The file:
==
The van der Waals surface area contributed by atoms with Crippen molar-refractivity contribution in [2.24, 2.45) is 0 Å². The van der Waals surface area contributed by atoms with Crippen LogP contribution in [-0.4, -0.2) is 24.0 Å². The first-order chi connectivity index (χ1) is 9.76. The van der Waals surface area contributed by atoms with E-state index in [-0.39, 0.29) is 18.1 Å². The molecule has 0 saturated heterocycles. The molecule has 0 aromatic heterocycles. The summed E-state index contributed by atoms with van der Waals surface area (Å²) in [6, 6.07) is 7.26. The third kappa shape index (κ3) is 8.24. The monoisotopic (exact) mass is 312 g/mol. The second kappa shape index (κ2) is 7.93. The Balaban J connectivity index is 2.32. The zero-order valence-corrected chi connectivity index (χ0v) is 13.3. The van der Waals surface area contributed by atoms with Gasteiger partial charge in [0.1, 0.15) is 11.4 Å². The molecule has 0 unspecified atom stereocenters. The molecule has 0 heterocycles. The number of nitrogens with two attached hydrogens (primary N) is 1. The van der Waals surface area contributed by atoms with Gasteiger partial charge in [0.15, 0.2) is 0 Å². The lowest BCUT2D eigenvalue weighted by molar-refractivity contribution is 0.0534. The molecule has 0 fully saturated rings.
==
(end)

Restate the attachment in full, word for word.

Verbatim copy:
The van der Waals surface area contributed by atoms with Crippen molar-refractivity contribution in [2.24, 2.45) is 0 Å². The van der Waals surface area contributed by atoms with Crippen LogP contribution in [-0.4, -0.2) is 24.0 Å². The first-order chi connectivity index (χ1) is 9.76. The van der Waals surface area contributed by atoms with E-state index in [-0.39, 0.29) is 18.1 Å². The molecule has 0 saturated heterocycles. The molecule has 0 aromatic heterocycles. The summed E-state index contributed by atoms with van der Waals surface area (Å²) in [6, 6.07) is 7.26. The third kappa shape index (κ3) is 8.24. The monoisotopic (exact) mass is 312 g/mol. The second kappa shape index (κ2) is 7.93. The Balaban J connectivity index is 2.32. The zero-order valence-corrected chi connectivity index (χ0v) is 13.3. The van der Waals surface area contributed by atoms with Gasteiger partial charge in [0.1, 0.15) is 11.4 Å². The molecule has 0 unspecified atom stereocenters. The molecule has 0 heterocycles. The number of nitrogens with two attached hydrogens (primary N) is 1. The van der Waals surface area contributed by atoms with Gasteiger partial charge in [0.15, 0.2) is 0 Å². The lowest BCUT2D eigenvalue weighted by molar-refractivity contribution is 0.0534. The molecule has 0 fully saturated rings.